By Hazel Griffin
Monday 3 December 2018
Back in 2015, a representative sample of pupils from primary schools across Northern Ireland participated in the major international research study, TIMSS. For the first time we have used the results from the 2015 study to inform a series of exciting new science lesson plans on investigative science.
TIMSS is the Trends in International Mathematics and Science Study and is conducted in a range of countries across the world every four years, providing valuable comparative information. It allows us to compare the strengths and weaknesses of the participating countries’ education systems and to track changes over time. NFER is currently recruiting schools to participate in the next cycle of the study.
Northern Ireland took part in the grade 4 assessments (for pupils age 9-10 years) in 2015 alongside over forty other countries across Europe, North and South America, Africa and Asia, and showed strong performance in mathematics. Although performance in science was not as strong as in mathematics, it was above the TIMSS international average and:
- A higher proportion of pupils from Northern Ireland reported they liked and enjoyed science learning compared with the international average.
- Pupils reported high levels of confidence in science; and
- Pupils experienced engaging teaching in science lessons to a greater extent than most other countries in TIMSS.
To build on these positives the Department of Education for Northern Ireland asked NFER to produce a series of lesson plans to help develop the areas in which pupils’ performance could be further improved. There are four lesson plans each consisting of two lessons based on four different science topics. The topics have been carefully chosen to cover areas in which Northern Ireland performed less well.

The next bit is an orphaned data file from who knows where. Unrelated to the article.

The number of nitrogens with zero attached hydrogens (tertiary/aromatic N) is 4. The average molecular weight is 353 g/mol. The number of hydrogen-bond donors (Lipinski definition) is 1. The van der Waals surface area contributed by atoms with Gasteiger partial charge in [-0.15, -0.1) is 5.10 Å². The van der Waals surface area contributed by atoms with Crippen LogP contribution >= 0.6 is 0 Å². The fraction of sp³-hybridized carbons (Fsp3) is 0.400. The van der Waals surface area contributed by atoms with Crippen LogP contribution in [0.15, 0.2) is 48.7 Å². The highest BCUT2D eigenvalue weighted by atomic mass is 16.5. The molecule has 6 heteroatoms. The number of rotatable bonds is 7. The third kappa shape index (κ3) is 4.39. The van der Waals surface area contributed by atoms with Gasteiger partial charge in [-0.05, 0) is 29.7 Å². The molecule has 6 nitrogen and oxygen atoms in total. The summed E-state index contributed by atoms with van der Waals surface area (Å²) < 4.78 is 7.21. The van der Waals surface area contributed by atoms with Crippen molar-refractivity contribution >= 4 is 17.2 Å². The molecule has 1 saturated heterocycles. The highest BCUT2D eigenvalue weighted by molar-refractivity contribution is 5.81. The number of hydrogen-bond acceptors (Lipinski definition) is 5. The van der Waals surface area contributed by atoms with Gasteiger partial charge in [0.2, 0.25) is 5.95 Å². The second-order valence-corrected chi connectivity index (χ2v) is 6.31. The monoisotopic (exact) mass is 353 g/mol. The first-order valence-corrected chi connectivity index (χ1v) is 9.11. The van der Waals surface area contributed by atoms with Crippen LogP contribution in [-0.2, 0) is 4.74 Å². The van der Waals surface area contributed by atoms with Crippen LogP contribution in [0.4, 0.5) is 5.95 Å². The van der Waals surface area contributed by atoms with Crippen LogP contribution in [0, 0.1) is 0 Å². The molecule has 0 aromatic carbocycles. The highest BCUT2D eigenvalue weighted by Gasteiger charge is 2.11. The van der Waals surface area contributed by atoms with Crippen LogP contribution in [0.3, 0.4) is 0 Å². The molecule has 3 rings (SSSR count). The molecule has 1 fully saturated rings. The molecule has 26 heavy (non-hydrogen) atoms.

The TIMSS science assessment is divided into three content areas – Life Sciences, Physical Sciences and Earth Science. Investigative Science is assessed across all these areas. Pupils in Northern Ireland performed significantly better in Life Science and Earth Science topics as compared with Physical Science. They performed least well in questions assessing the content through investigative skills.
For these reasons three of the lesson plans are covering a range of Physical Science topics – Electricity (physics), Dissolving (chemistry) and Evaporation (chemistry). One lesson plan covers a Life Science topic – Ecosystems (biology) as this topic was a weaker area within life sciences.
Each lesson plan is based around an investigation or investigations that can be carried out in the classroom without the need for specialist equipment. They aim to provide a real life meaningful context to engage pupils and encourage exploration allowing pupils to develop their own ideas and evaluate their findings.
The Northern Ireland Science and Technology Progression Guidance emphasises the “doing” nature of science - how pupils need to experience the excitement and process of doing in order to learn as scientists do in the real world. These lesson plans are aimed at supporting teachers to further develop the skills of doing investigative science and to build on pupils knowledge and understanding of important science concepts. They also aim to make science fun and interesting to stimulate interest in the world around us.
Although they are written for the Northern Ireland curriculum, the lesson plans would be suitable for any countries taking part in TIMSS.
The next TIMSS cycle will be carried out in 2019 and selected schools are currently being invited to take part. If your school is contacted by the NFER research team then you have an exciting opportunity to contribute to further improving education in Northern Ireland, so please do sign up!
Further information about TIMSS can be found here.